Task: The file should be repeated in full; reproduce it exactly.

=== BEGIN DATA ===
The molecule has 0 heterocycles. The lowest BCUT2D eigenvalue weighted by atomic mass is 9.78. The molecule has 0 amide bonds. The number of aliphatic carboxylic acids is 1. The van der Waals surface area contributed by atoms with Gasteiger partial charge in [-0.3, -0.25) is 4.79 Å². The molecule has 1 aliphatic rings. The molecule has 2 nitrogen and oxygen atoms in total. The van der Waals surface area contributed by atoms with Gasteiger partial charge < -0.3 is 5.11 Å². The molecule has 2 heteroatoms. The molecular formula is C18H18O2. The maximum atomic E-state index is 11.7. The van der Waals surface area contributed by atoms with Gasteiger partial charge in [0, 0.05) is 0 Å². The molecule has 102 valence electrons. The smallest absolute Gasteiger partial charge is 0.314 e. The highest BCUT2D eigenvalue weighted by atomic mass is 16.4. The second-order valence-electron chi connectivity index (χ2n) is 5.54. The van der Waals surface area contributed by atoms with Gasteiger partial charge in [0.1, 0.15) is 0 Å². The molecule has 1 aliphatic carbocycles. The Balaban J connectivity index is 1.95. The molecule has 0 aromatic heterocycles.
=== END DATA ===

The molecule has 0 heterocycles. The lowest BCUT2D eigenvalue weighted by atomic mass is 9.78. The molecule has 0 amide bonds. The number of aliphatic carboxylic acids is 1. The van der Waals surface area contributed by atoms with Gasteiger partial charge in [-0.3, -0.25) is 4.79 Å². The molecule has 1 aliphatic rings. The molecule has 2 nitrogen and oxygen atoms in total. The van der Waals surface area contributed by atoms with Gasteiger partial charge < -0.3 is 5.11 Å². The molecule has 2 heteroatoms. The molecular formula is C18H18O2. The maximum atomic E-state index is 11.7. The van der Waals surface area contributed by atoms with Gasteiger partial charge in [0, 0.05) is 0 Å². The molecule has 102 valence electrons. The smallest absolute Gasteiger partial charge is 0.314 e. The highest BCUT2D eigenvalue weighted by atomic mass is 16.4. The second-order valence-electron chi connectivity index (χ2n) is 5.54. The van der Waals surface area contributed by atoms with Gasteiger partial charge in [0.1, 0.15) is 0 Å². The molecule has 1 aliphatic carbocycles. The Balaban J connectivity index is 1.95. The molecule has 0 aromatic heterocycles.